Nepal | March 30, 2020

Delay in appointing CJ hits SC functioning

Himalayan News Service

Kathmandu, April 5

Lawyers say delay in the appointment of the new chief justice is adversely affecting the performance of the Supreme Court.

The SC is being headed by Acting CJ Deepak Raj Joshee after Gopal Parajuli was relieved from the post of chief justice on March 14.

On March 27, the Judicial Council forwarded the names of three eligible justices — Acting CJ Deepak Raj Joshee, Om Prakash Mishra and Cholendra Shamsher JB Rana — to the Constitutional Council for the post of CJ but the CC has not met to take a call on the CJ nominee.

Once the CC nominates a new CJ, Parliamentary Hearing Special Committee will have to confirm the nomination.

Senior Advocate Harihar Dahal said prolonging the status of acting CJ was bad for the SC justice because he could not work with full confidence.

“Parliamentary Hearing Special Committee can be formed only after parliamentary rules are enacted. The Parliament was prorogued without enacting the parliamentary rules,” Dahal said.

Spokesperson for the Parliament Secretariat Bharat Raj Gautam said the PHSC could be formed only in the budget session of the Parliament when rules governing the process of PHSC formation and its procedures would be adopted by both Houses of the Parliament- the House of Representatives and the National Assembly.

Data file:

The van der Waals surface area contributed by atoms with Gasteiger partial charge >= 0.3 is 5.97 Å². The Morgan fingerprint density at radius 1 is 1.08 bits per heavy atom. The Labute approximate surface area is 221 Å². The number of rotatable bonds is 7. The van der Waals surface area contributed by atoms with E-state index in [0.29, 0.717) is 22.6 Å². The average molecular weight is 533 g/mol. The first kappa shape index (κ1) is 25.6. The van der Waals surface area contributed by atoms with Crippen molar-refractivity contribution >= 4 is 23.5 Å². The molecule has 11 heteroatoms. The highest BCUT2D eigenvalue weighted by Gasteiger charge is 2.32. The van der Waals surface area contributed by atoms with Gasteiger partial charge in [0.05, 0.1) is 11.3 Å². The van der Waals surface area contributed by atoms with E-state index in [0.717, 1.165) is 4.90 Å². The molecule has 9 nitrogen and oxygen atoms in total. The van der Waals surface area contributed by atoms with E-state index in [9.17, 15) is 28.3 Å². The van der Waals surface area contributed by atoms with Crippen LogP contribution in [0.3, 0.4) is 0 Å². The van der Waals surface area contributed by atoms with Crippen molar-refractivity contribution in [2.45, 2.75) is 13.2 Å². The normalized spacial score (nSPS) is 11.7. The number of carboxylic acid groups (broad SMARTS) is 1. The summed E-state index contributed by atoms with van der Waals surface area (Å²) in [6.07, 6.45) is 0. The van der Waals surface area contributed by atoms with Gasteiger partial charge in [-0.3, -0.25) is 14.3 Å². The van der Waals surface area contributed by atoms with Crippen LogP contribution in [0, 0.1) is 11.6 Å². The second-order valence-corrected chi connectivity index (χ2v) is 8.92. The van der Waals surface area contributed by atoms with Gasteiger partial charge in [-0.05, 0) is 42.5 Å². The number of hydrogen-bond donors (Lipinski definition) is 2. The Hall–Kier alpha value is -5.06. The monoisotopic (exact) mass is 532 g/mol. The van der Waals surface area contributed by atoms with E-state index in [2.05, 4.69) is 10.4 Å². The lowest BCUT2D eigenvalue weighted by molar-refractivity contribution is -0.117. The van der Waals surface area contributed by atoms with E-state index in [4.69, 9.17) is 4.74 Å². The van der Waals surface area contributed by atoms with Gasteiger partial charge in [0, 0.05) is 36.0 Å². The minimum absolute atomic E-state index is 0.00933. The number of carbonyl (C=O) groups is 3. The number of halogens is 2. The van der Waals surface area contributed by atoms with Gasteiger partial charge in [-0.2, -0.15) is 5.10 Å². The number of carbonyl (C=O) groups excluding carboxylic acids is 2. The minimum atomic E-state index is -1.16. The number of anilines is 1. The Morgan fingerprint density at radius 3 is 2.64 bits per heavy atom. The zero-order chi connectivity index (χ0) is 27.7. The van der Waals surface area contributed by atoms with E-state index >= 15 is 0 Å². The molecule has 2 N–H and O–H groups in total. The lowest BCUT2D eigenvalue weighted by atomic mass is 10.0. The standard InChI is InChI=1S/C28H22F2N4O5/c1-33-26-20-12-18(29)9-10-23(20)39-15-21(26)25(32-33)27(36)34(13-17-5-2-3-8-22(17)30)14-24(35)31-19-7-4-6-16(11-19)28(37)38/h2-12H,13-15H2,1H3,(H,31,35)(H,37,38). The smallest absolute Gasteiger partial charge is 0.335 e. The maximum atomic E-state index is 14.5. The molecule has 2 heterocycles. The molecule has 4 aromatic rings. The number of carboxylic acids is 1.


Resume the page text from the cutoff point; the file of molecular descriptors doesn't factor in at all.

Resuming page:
As per the constitutional provision, lawmakers from both houses should sit on the parliamentary panel, Gautam added.

Senior Advocate Satish Krishna Kharel said the concerned bodies should not take time to appoint the new chief justice. “In the past, the names of CJ nominees were recommended a month before the incumbent CJ retired, but this did not happen this time mainly because nobody knew that Parajuli would suddenly lose his job,” he said. He added that the concerned bodies should set the practice of quickly appointing the chief justice to end transition in the judiciary.  “Transition in the judiciary is bad because the Supreme Court may not adjudicate cases or pass orders that could make things difficult for the government,” Kharel said. Former justice of SC Bala Ram KC said delay in appointing the CJ could adversely impact the judicial reform process.

“As per law, only the CJ has the authority to reform the judiciary and unless a justice is confirmed as CJ, s/he cannot implement his/her vision for judicial reform,” he said. He added that the prime minister should have called emergency meeting of the Constitutional Council and the CC should have nominated the new CJ before the PM’s India visit.

Huge backlog

The Supreme Court adjudicated 11,321 cases in the fiscal year that ended in mid-July 2017. This was only 1.17 per cent more than the case disposal rate in the fiscal 2015-16.

Out of 34,353 cases that the SC had to dispose of in the fiscal 2016-17, 23,713 were backlog cases. Currently, the SC has yet to adjudicate 23,032 cases.

According to the annual report submitted to the president by the Supreme Court, the total numbers of cases in courts were 254,529 in the fiscal 2016-17, including the 88,850 backlog cases, out of which 157,495 were disposed of, a disposal rate of 61.88 per cent.

In 2016-17, courts in the country disposed of   4.85 per cent more cases than the number of cases adjudicated in 2015-16. But despite the increased rate of disposal, the courts have yet to dispose of 97,034 cases.

A version of this article appears in print on April 06, 2018 of The Himalayan Times.

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